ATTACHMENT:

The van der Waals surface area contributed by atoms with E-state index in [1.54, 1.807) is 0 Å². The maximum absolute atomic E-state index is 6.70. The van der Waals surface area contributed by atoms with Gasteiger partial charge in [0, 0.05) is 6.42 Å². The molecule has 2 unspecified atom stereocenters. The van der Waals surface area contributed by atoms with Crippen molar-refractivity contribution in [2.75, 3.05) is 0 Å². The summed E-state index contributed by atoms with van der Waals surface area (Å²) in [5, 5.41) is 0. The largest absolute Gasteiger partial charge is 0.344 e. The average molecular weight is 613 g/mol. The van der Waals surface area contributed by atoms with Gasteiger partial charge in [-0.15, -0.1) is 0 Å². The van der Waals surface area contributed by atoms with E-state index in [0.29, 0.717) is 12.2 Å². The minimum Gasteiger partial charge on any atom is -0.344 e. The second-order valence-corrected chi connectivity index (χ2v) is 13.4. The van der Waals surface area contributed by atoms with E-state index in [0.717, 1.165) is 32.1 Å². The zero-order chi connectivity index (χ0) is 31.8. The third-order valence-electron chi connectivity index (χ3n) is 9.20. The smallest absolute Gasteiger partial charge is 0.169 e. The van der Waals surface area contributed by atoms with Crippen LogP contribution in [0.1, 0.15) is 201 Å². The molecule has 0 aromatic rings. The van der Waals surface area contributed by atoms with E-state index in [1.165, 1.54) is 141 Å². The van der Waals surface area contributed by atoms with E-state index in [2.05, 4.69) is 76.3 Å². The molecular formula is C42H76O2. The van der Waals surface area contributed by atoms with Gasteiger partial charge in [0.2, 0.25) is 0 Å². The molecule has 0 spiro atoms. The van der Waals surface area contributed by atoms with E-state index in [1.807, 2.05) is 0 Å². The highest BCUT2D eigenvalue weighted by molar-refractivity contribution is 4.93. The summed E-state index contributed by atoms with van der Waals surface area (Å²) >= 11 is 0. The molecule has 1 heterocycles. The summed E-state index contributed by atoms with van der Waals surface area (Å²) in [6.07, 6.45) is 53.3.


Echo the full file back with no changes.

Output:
The van der Waals surface area contributed by atoms with E-state index in [1.54, 1.807) is 0 Å². The maximum absolute atomic E-state index is 6.70. The van der Waals surface area contributed by atoms with Gasteiger partial charge in [0, 0.05) is 6.42 Å². The molecule has 2 unspecified atom stereocenters. The van der Waals surface area contributed by atoms with Crippen molar-refractivity contribution in [2.75, 3.05) is 0 Å². The summed E-state index contributed by atoms with van der Waals surface area (Å²) in [5, 5.41) is 0. The largest absolute Gasteiger partial charge is 0.344 e. The average molecular weight is 613 g/mol. The van der Waals surface area contributed by atoms with Gasteiger partial charge in [-0.15, -0.1) is 0 Å². The van der Waals surface area contributed by atoms with E-state index in [0.29, 0.717) is 12.2 Å². The minimum Gasteiger partial charge on any atom is -0.344 e. The second-order valence-corrected chi connectivity index (χ2v) is 13.4. The van der Waals surface area contributed by atoms with E-state index in [0.717, 1.165) is 32.1 Å². The zero-order chi connectivity index (χ0) is 31.8. The third-order valence-electron chi connectivity index (χ3n) is 9.20. The smallest absolute Gasteiger partial charge is 0.169 e. The van der Waals surface area contributed by atoms with Crippen LogP contribution in [0.1, 0.15) is 201 Å². The molecule has 0 aromatic rings. The van der Waals surface area contributed by atoms with E-state index in [1.165, 1.54) is 141 Å². The van der Waals surface area contributed by atoms with E-state index in [2.05, 4.69) is 76.3 Å². The molecular formula is C42H76O2. The van der Waals surface area contributed by atoms with Gasteiger partial charge in [0.2, 0.25) is 0 Å². The molecule has 0 spiro atoms. The van der Waals surface area contributed by atoms with E-state index in [1.807, 2.05) is 0 Å². The highest BCUT2D eigenvalue weighted by molar-refractivity contribution is 4.93. The summed E-state index contributed by atoms with van der Waals surface area (Å²) >= 11 is 0. The molecule has 1 heterocycles. The summed E-state index contributed by atoms with van der Waals surface area (Å²) in [6.07, 6.45) is 53.3.